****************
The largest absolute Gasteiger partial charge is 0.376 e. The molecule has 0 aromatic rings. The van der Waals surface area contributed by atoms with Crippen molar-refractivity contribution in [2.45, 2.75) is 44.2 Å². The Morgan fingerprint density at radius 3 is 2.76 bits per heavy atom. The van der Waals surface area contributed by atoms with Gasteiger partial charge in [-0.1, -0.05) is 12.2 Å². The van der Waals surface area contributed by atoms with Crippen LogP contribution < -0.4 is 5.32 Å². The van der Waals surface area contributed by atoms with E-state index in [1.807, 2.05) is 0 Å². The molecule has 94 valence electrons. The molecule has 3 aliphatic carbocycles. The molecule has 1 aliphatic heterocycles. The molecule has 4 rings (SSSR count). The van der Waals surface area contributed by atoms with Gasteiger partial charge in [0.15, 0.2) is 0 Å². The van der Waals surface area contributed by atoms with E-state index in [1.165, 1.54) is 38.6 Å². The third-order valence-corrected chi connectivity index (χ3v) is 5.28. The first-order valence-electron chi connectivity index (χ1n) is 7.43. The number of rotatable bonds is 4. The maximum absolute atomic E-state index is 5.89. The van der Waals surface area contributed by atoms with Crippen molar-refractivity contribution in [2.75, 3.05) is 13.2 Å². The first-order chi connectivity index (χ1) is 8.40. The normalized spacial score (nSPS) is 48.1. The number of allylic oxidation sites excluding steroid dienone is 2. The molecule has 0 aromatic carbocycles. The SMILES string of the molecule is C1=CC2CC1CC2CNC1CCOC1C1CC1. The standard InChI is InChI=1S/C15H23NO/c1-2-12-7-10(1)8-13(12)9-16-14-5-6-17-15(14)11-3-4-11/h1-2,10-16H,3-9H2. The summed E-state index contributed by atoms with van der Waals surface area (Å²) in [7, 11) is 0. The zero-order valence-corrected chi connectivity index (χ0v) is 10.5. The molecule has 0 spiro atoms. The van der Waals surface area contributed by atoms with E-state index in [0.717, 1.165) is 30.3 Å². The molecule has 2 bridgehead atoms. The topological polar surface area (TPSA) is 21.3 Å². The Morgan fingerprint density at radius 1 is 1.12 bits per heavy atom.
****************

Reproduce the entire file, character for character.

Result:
The largest absolute Gasteiger partial charge is 0.376 e. The molecule has 0 aromatic rings. The van der Waals surface area contributed by atoms with Crippen molar-refractivity contribution in [2.45, 2.75) is 44.2 Å². The Morgan fingerprint density at radius 3 is 2.76 bits per heavy atom. The van der Waals surface area contributed by atoms with Gasteiger partial charge in [-0.1, -0.05) is 12.2 Å². The van der Waals surface area contributed by atoms with Crippen LogP contribution < -0.4 is 5.32 Å². The van der Waals surface area contributed by atoms with E-state index in [1.807, 2.05) is 0 Å². The molecule has 94 valence electrons. The molecule has 3 aliphatic carbocycles. The molecule has 1 aliphatic heterocycles. The molecule has 4 rings (SSSR count). The van der Waals surface area contributed by atoms with Gasteiger partial charge in [0.15, 0.2) is 0 Å². The van der Waals surface area contributed by atoms with E-state index in [1.165, 1.54) is 38.6 Å². The third-order valence-corrected chi connectivity index (χ3v) is 5.28. The first-order valence-electron chi connectivity index (χ1n) is 7.43. The number of rotatable bonds is 4. The maximum absolute atomic E-state index is 5.89. The van der Waals surface area contributed by atoms with Crippen molar-refractivity contribution in [2.75, 3.05) is 13.2 Å². The first-order chi connectivity index (χ1) is 8.40. The normalized spacial score (nSPS) is 48.1. The number of allylic oxidation sites excluding steroid dienone is 2. The molecule has 0 aromatic carbocycles. The SMILES string of the molecule is C1=CC2CC1CC2CNC1CCOC1C1CC1. The standard InChI is InChI=1S/C15H23NO/c1-2-12-7-10(1)8-13(12)9-16-14-5-6-17-15(14)11-3-4-11/h1-2,10-16H,3-9H2. The summed E-state index contributed by atoms with van der Waals surface area (Å²) in [7, 11) is 0. The zero-order valence-corrected chi connectivity index (χ0v) is 10.5. The molecule has 0 spiro atoms. The van der Waals surface area contributed by atoms with E-state index in [0.717, 1.165) is 30.3 Å². The molecule has 2 bridgehead atoms. The topological polar surface area (TPSA) is 21.3 Å². The Morgan fingerprint density at radius 1 is 1.12 bits per heavy atom.